The Truth Will Out (And It Should)

Karl Smith:

To my mind there are few things that tax intellectual ethics more profoundly than whether the psychotropic debate should be had in public. It is my general feeling that it should not.

My blog is not read by the general public but I will make no attempt to be transparent. Those in the know, know what I am talking about.

Hmmm. I don’t know for sure what Karl is referring to, but I assume he’s talking about the ongoing debate over whether or not psychoactive drugs like antidepressants actually work. There’s a growing body of evidence that they don’t — at least not the way we think they do. Rather, they’re mostly very expensive placebos.

Is this dangerous to talk about in public? Sure, to some extent. After all, relief is relief, regardless of whether it’s caused by a known biologic reaction or by a more mysterious placebo effect. If you had a friend who was taking, say, Prozac, and they reported feeling a lot better, would you take them aside and inform them that research suggests Prozac is nothing more than a complicated sugar pill and their response is probably just a placebo effect? Sure, if you’re an asshole. After all, telling them this has a good chance of making their belief in the drug vanish, and they’ll go back to feeling crappy. Nice work, alleged friend!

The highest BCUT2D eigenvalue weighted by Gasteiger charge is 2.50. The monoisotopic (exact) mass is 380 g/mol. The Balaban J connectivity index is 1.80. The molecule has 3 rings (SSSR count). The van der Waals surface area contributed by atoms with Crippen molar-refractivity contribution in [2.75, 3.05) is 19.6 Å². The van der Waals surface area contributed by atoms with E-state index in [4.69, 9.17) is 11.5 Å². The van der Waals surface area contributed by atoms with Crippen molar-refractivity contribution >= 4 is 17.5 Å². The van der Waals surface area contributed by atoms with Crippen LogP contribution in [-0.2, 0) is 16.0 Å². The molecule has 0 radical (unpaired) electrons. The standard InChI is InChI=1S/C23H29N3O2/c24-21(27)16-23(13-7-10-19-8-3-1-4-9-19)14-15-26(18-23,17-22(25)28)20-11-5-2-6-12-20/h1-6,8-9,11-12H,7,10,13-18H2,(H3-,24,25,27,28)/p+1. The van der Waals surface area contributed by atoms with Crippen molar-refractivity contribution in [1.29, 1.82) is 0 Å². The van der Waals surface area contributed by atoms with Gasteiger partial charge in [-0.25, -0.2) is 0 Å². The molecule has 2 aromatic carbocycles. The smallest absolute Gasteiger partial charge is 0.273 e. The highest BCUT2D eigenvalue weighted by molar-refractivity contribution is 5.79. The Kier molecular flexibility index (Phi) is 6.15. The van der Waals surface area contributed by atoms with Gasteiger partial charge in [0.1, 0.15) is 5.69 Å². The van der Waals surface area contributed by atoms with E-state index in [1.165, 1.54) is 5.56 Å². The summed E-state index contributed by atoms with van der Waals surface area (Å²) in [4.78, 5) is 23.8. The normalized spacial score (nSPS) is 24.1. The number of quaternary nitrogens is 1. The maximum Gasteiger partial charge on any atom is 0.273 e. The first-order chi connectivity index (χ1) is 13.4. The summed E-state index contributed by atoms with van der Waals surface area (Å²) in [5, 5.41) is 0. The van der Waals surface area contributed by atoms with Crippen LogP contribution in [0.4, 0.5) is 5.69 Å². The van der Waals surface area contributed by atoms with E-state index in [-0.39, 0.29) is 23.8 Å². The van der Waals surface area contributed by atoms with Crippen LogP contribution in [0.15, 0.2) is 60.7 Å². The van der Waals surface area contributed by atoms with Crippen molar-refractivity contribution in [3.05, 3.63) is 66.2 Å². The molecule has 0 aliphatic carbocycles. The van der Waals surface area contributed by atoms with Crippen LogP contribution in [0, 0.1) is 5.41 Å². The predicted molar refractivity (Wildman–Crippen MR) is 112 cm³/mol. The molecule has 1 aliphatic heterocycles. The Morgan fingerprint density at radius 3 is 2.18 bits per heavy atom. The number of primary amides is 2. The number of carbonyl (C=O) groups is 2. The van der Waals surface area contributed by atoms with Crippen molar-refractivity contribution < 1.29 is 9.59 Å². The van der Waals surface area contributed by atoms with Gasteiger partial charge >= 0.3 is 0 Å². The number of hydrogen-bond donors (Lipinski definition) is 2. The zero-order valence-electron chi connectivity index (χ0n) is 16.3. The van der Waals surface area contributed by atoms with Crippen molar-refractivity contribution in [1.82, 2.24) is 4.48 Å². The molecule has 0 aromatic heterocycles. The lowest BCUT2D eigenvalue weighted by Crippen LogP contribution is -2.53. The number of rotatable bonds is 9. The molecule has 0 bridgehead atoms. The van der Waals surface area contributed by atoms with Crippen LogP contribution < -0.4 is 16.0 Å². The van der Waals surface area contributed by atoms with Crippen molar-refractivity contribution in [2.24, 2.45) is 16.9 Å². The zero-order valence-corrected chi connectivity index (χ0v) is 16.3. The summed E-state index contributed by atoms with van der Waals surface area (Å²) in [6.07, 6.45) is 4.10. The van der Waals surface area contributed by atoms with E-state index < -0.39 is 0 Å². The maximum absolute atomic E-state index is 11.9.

But that’s quite a different thing from discussing this as a general topic in public forums. Here’s the problem: there are enormous commercial forces pushing to make sure that we all continue to think these drugs work, and a non-public discussion is almost certain to be far less effective than a public discussion at applying pressure for change. Without public pressure, we’ll get an endless faux-analytic debate in industry circles that’s dominated far more than anyone wants to admit by the financial interests of the drug makers. Their ability to control these debates by selective release of data, financial incentives to researchers and doctors, and sophisticated industry marketing campaigns aimed at physicians, is hardly a secret.

My take on the historical record is that it usually takes public pressure — and plenty of it — to really move the needle on this stuff. There are just too many powerful industry interests fighting to maintain their financial stakes and willing to manufacture endless doubt about results they don’t like. Examples of this are simply legion. So if we want to get to the truth of this — and in the long term, that’s the most helpful thing we can do for everyone — we need to have this debate in public. It’s messy, but the net result will be for the best.